Libraries host Research Revolution
video screening & discussion series,
Tues. nights, in March and April
The Rutgers University Libraries invite community members to participate in a free six-part viewing, reading, and discussion series called The Research Revolution: Science and the Shaping of Modern Life taking place at Alexander Library on Tuesday nights in March and April.
The Rutgers University Libraries are one of 50 libraries nationwide selected to participate in the project by National Video Resources (NVR) in partnership with the American Library Association (ALA). The project is funded by the National Science Foundation and locally by the Friends of the Rutgers University Libraries.
The Research Revolution aims to increase public understanding of scientific discovery and technological transformation in the twentieth century. The first program, focusing on nuclear energy's impact, danger, and possibilities, will be held on Tuesday March 4th and feature the film I Am Become Death: They Made The Bomb followed by a discussion. This introductory film and discussion will conclude with a light reception.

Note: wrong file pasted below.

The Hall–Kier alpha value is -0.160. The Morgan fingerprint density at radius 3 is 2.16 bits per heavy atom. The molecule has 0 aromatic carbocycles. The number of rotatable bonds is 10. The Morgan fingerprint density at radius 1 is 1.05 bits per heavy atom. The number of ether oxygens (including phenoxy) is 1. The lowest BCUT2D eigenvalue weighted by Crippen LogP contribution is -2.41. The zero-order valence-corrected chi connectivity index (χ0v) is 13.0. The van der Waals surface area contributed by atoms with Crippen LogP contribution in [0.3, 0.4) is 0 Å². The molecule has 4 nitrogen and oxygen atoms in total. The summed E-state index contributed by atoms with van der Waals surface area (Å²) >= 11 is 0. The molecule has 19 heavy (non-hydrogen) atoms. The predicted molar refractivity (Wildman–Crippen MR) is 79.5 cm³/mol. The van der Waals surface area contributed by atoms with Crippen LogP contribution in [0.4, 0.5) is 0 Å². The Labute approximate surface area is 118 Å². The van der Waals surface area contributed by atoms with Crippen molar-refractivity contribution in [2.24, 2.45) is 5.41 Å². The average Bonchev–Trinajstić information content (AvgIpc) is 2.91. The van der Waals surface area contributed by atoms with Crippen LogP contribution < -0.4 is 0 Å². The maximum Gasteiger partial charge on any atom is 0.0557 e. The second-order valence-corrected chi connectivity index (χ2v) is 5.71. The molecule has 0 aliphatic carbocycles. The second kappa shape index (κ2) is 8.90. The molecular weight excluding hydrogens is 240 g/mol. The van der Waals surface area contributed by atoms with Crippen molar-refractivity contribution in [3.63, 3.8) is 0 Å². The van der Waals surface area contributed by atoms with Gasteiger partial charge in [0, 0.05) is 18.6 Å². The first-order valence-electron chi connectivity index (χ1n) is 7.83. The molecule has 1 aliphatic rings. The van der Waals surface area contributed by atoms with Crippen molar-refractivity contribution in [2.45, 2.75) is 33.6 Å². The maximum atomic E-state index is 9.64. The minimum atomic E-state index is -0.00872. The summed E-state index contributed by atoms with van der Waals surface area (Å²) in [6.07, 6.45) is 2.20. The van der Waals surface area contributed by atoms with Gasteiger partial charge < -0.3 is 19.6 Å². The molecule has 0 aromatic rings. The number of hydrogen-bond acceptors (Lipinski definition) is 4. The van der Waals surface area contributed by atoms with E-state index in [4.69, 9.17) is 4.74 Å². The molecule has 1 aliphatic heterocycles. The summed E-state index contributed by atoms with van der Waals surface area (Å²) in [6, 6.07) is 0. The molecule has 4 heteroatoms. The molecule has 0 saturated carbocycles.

Other films and topics to be discussed include:
All programs will be held from 6:00 9:00 pm in the Scholarly Communication Center, on the fourth floor of the Archibald S. Alexander Library at 169 College Ave., in New Brunswick.
Dr. Peter Day will lead a discussion about each sessions award-winning documentary. Dr. Day is Professor Emeritus of Genetics and founding director of the Biotechnology Center for Agriculture and the Environment at Rutgers University's Cook College.
I'm honored that the Rutgers University Libraries were chosen to host this series of film screenings and discussions on headline-making science topics said University Librarian Marianne Gaunt. This program will enable Rutgers students, faculty, and community members to explore some of the serious scientific topics of our age, with the help of one of Rutgers' top science scholars, and discuss the impact of scientific discovery on people and society. We are pleased that these worthwhile discussions will be held in our Libraries.
To RSVP for one session or the entire series, send email to firstname.lastname@example.org or call the Libraries Administration reception desk at 732/932-7505. For more information on The Research Revolution, please see this website: http://www.nvr.org/research_index.php?pro=research
Posted February 10, 2003